AAS member Jane K. Dewey has volunteered in the manuscripts department for almost 30 years and processed forty large collections. Jane most recently organized, housed, and wrote about some of the manuscripts from the Pike-Wright Family papers, a recent donation from Susan Pike Corcoran. Even though the donation includes a substantial collection of ambrotypes, daguerreotypes, and photographs and a fantastic group of medical instruments used by Connecticut physician Nathan Pike, one of the most exceptional pieces is a letter from Nathan, which Jane discusses below.
The job of a manuscripts processor is to put a collection in order, describe it briefly, and make it of use to the researcher. Pike family descendants preserved genealogies and Nathan’s notes on medical lectures, several ledgers, and about thirty mid-nineteenth-century letters. To get to the heart of the collection—the material associated with Nathan Pike—I separated a large number of genealogical notes from the rest of the material and roughly processed them. After setting aside the ledgers and lecture notes, I decided to read and put the letters in chronological order and then set my attention on the diary.
Nathan’s diary begins in 1853, when he embarked with his wife on a trip to the South. Nathan suffered from tuberculosis and traveled to a warmer climate to alleviate the symptoms of his disease. He kept the diary, in which he recorded this and another trip the following year, until only ten days before his death in 1857. During his travels Nathan visited fellow physicians, attended medical meetings, and toured hospitals. While in New Orleans he also wrote home to an unknown addressee about a slave auction he attended there, noting the price for which each slave was sold as well as the policy of keeping the family unit intact if possible. Nathan’s diary is a witness to one man’s fight against one of the greatest scourges of his time. In addition to reporting on the weather and his activities, he reports on his health. Taking cod liver oil mixed with cider or porter was his chief weapon in a losing battle against TB. Nathan probably had no idea that the record of his struggle would long survive him. It’s easy to feel great sympathy while reading the words of a dying man.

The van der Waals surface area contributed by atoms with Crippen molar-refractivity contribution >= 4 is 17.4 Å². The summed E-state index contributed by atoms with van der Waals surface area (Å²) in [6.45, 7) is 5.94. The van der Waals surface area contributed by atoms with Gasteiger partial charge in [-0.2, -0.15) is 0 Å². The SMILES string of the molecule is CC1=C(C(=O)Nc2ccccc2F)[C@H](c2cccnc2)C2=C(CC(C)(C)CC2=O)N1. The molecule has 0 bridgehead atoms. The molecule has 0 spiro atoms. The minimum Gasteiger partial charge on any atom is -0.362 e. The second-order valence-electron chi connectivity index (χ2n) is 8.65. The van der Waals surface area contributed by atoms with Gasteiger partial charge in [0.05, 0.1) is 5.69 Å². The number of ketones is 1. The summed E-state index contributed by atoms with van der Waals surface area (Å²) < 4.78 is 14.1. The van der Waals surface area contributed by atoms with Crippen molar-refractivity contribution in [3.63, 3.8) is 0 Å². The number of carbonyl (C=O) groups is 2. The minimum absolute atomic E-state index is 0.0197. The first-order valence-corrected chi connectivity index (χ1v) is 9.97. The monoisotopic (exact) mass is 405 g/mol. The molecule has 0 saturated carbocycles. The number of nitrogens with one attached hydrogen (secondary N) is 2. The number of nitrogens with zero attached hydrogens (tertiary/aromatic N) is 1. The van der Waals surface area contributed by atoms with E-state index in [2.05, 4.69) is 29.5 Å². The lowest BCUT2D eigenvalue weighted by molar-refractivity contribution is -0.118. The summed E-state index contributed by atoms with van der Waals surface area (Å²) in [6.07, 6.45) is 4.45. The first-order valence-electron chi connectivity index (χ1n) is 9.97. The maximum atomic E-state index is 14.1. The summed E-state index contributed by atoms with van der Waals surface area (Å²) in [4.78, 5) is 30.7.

The slave auction letter to which Jane refers was written in 1855 and details the heartbreaking story of the sale of one woman and her adopted daughter in New Orleans. Nathan writes:
Feb. 28. I attended the within sale yesterday and thinking it might interest you I took pains to mark as you might see the amount for which they sold. You will perceive that they are put up in families and they are generally sold so so far as I have seen since I have been here.
There was one instance yesterday when Martha No 46 was put up alone—she cried to have Rachel No 47 her adopted child sold with her and her request was granted—they sold together for 975 dollars as you can see by reference to No 46 + 47—the price for which these sold is I should think about an average. A good adult field hand sound healthy and acclimated sells for an average of about 1000 dollars.
Although we might feel sympathy for Nathan in his ailing state, his distant, almost clinical tone, in describing the sale is disturbing. Seeing the enslaved people referred to and sold by lot number and described only by their usefulness (“good field hand” “trusty”) or defects (“has only one arm”), seems not to have affected Nathan enough to comment. What did Nathan think about Aleck, Jeffrey, Yancey, and Bob Jackson, who sold for more because of their experience with machinery? How did this group of enslaved people, “brought up to the culture of cane” on Pisero’s plantation, say their farewells to each other? Had he lived, what would Nathan have thought about the fate of the enslaved five years later on the eve of civil war?
We hope you return to the AAS blog as we continue to post more from the Pike-Wright Family papers. Our next installment is from AAS member Sande Bishop, who worked with Nathan’s medical ledgers and lecture notes.